Such has been my experience thus far: As real and as powerful and transformational as my psychedelic experiences have been, it is amazing that so little of it actually has stayed with me. Perhaps if I did them more often, and in an even more disciplined way, the case would be different, but for right now, I am left with the sense that these things are so transitory to the point of being almost unhelpful as far as gaining siddhis, or attaining to Samadhi. This is not to diminish the value of having a glimpse, however paltry it might be, of Samadhi, as well as all of the other lessons that went along with that, don’t get me wrong; it is just to suggest that unless approached in a disciplined way as a discipline, the deeper lessons of these plant teachers might be missed.

Postscript: Since writing this essay, I read Padmani’s interesting piece, “Insects, Yoga, and Ayahuasca,” published by Reality Sandwich. One thing which is certainly applicable here is Padmani’s mentioning that “practices such as pranayama (breath control) and asana (physical exercise) — the two most important components of modern yoga practice in the West — are considered chemical means [“aushadhi“], according to Shri Brahmananda Sarasvati, because they work by causing biochemical changes in the body and mind.” While I have not yet located the primary source for this (maybe Padmani could help?), I feel this to be a very important point — that we are indeed inducing changes in brain chemistry via the practice of Hatha Yoga, which is one reason why more and more people are becoming “addicted” — for better and/or for worse. I should also note that I thought to send this piece to RS because of Padmani’s piece, hoping that this might clarify some points she made, as well as move the discussion a bit further along.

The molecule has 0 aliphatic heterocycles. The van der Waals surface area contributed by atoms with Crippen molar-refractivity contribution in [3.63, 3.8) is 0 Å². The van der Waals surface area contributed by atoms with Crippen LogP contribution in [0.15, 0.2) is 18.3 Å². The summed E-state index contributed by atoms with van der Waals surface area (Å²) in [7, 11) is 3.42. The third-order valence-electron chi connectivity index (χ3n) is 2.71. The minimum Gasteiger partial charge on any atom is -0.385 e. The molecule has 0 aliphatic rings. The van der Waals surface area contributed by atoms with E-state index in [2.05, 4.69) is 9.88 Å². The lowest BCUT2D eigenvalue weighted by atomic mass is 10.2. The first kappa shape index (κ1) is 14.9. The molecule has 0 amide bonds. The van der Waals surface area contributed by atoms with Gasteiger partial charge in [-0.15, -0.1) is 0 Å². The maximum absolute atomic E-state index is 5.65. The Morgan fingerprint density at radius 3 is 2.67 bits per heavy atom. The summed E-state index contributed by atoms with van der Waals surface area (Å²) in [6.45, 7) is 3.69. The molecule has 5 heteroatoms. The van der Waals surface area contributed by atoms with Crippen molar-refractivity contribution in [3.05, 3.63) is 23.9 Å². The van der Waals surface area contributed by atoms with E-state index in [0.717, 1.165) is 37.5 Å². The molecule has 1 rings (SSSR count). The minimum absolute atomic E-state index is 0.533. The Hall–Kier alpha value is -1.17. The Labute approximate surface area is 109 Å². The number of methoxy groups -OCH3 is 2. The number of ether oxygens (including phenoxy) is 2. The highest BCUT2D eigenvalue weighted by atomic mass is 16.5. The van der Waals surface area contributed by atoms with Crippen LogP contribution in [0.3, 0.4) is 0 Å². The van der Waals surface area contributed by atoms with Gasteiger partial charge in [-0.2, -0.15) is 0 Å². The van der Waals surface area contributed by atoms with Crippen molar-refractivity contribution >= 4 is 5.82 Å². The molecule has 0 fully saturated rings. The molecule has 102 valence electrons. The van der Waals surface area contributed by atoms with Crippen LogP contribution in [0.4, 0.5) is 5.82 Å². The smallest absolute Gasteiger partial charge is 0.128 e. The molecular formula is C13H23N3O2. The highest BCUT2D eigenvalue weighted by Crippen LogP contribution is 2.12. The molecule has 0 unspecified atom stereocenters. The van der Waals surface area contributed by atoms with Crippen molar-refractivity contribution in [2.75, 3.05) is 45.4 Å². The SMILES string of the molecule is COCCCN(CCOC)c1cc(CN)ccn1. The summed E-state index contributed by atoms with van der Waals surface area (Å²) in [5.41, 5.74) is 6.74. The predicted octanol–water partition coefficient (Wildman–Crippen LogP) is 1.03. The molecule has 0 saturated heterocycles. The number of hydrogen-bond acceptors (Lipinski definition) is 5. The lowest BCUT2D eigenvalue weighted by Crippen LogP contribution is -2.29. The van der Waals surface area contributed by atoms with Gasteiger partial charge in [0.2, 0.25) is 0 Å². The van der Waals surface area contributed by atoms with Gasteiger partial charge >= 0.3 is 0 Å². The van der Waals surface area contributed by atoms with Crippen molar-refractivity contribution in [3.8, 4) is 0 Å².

Notes

[i] This is largely based on BKS Iyengar’s translation of the Yoga Sutras in “Light on the Yoga Sutras of Patanjali,” (“Patanjala Yoga Pradipika), Thorsons, Hammersmith, 1966/1996, p. 230.

[ii] A paraprhrase of the story told by Ram Dass in “Be Here Now,” Lama Foundation, New Mexico, 1971 (no page number listed).